Category: identity

The Face of America

america, identity, racism September 24, 2020

No matter where I go, I am never far removed from America:

A place lead by an aspiring authoritarian whose unconstitutional actions have consistently been upheld by other money-hungry, power-hungry, bad partisans.

A place where executive power topples all else, rendering checks and balances more of an illusion than a necessary practice.

A place where protecting people from an insidious virus is not a priority, but, downplaying the government’s responsibility in containing it, is. 

A place where government officials can work for tax-payer dollars while emboldening vigilantes to attack anyone who speaks out against a president who stands against so many.

A place where harmful misinformation is actively spread about antifascists, while the rise of white supremacy, posing the biggest terror threat to the country, goes underreported. 

A place where policies that worsen wealth disparities are instituted by an administration that touts ‘major economic growth,’ benefitting the top 10%, whilst millions of Americans teeter on the brink of eviction, hunger, or joblessness. 

A place that has successfully modernized and legalized slavery, and solidified a system that benefits greatly from the labor of incarcerated people within for-profit prisons. 

A place committing genocide by performing mass hysterectomies on women within ICE’s concentration camps. 

A place where police officers get charged for causing more harm to inanimate objects than they do for murdering Black women, men, and children. 

A place that is quickly growing more authoritarian than it is democratic.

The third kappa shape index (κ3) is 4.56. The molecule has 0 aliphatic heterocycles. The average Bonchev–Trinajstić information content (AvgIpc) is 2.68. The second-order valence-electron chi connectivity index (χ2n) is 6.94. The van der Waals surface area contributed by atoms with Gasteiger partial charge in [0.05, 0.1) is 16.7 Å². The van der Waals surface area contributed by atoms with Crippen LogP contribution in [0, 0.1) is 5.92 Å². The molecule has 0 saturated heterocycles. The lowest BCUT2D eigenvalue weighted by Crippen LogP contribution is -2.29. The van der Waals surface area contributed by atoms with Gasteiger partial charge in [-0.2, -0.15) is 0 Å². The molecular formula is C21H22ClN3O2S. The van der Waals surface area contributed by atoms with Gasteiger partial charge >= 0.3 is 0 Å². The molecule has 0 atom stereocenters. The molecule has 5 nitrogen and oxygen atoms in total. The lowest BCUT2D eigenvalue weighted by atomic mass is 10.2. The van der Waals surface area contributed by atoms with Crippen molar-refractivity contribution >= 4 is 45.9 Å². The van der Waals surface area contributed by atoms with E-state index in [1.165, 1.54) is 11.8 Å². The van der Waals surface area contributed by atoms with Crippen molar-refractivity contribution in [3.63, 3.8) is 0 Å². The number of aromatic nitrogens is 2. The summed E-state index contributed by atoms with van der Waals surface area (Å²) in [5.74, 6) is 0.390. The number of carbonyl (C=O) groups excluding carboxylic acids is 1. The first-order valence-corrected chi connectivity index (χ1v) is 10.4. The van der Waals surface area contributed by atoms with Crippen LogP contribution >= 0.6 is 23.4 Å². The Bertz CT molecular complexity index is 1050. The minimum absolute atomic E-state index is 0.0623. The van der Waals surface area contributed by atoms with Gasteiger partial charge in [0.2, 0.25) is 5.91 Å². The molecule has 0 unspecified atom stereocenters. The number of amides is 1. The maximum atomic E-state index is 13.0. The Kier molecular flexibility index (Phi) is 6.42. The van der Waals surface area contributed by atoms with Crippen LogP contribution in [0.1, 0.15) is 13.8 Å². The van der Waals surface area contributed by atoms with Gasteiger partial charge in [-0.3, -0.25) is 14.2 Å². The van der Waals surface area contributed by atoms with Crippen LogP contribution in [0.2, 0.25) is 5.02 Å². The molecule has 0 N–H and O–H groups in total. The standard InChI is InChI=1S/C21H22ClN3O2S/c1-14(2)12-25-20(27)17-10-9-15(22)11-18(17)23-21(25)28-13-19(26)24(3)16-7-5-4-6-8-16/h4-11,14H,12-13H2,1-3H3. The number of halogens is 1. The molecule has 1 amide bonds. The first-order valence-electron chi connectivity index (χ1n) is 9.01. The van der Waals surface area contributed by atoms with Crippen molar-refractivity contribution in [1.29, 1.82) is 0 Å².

America’s racism is in Supreme Court decisions; the air and the water; and it’s pastimes. And it’s in you too. One thorough vibe check would show us the insincerity of the this-isn’t-who-we-are’s, when all signs strongly point to what America is, and always has been: the home of unabashed racism.

“Even the Nazis did not stoop to selling souvenirs of Auschwitz, but lynching scenes became a burgeoning sub department of the postcard industry. By 1908, the trade had grown so large, and the practice of sending postcards featuring the victims of mob murderers had become so repugnant, that the U.S. Postmaster General banned the cards from the mails.”

–Richard Lacayo, Time Magazine (2000)

White Silence Is Violence

identity, know, lifestyle, society June 1, 2020

To any White friend I have, or have had:

In this deeply racist society, it’s simply not enough for you to “not be racist;”

It’s not enough for you to treat me with the respect I deserve;

It’s not enough for you to open your home to me, and your other Black friends;

It’s not enough for you to know what’s happening;